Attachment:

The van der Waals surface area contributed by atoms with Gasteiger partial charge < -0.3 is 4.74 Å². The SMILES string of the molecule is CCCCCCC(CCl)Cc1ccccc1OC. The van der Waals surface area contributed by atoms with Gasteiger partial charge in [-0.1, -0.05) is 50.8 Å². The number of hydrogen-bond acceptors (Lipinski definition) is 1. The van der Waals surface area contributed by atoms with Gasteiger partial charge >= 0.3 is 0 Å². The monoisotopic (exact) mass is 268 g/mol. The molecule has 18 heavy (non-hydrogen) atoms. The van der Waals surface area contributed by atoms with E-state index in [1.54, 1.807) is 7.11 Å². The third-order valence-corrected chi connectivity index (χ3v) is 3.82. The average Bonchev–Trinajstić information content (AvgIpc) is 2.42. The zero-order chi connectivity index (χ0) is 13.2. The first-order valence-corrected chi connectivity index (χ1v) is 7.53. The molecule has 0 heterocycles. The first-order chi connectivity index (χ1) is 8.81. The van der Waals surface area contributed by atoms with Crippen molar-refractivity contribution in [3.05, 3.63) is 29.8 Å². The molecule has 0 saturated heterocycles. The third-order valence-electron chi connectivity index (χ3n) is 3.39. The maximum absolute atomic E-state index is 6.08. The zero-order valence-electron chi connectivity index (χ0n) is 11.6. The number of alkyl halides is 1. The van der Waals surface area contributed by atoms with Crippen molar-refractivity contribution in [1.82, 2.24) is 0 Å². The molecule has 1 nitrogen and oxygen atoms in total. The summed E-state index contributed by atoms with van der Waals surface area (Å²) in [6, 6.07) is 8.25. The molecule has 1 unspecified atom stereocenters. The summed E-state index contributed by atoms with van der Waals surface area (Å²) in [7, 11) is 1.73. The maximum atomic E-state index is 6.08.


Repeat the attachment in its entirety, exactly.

The van der Waals surface area contributed by atoms with Gasteiger partial charge < -0.3 is 4.74 Å². The SMILES string of the molecule is CCCCCCC(CCl)Cc1ccccc1OC. The van der Waals surface area contributed by atoms with Gasteiger partial charge in [-0.1, -0.05) is 50.8 Å². The number of hydrogen-bond acceptors (Lipinski definition) is 1. The van der Waals surface area contributed by atoms with Gasteiger partial charge >= 0.3 is 0 Å². The monoisotopic (exact) mass is 268 g/mol. The molecule has 18 heavy (non-hydrogen) atoms. The van der Waals surface area contributed by atoms with E-state index in [1.54, 1.807) is 7.11 Å². The third-order valence-corrected chi connectivity index (χ3v) is 3.82. The average Bonchev–Trinajstić information content (AvgIpc) is 2.42. The zero-order chi connectivity index (χ0) is 13.2. The first-order valence-corrected chi connectivity index (χ1v) is 7.53. The molecule has 0 heterocycles. The first-order chi connectivity index (χ1) is 8.81. The van der Waals surface area contributed by atoms with Crippen molar-refractivity contribution in [3.05, 3.63) is 29.8 Å². The molecule has 0 saturated heterocycles. The third-order valence-electron chi connectivity index (χ3n) is 3.39. The maximum absolute atomic E-state index is 6.08. The zero-order valence-electron chi connectivity index (χ0n) is 11.6. The number of alkyl halides is 1. The van der Waals surface area contributed by atoms with Crippen molar-refractivity contribution in [1.82, 2.24) is 0 Å². The molecule has 1 nitrogen and oxygen atoms in total. The summed E-state index contributed by atoms with van der Waals surface area (Å²) in [6, 6.07) is 8.25. The molecule has 1 unspecified atom stereocenters. The summed E-state index contributed by atoms with van der Waals surface area (Å²) in [7, 11) is 1.73. The maximum atomic E-state index is 6.08.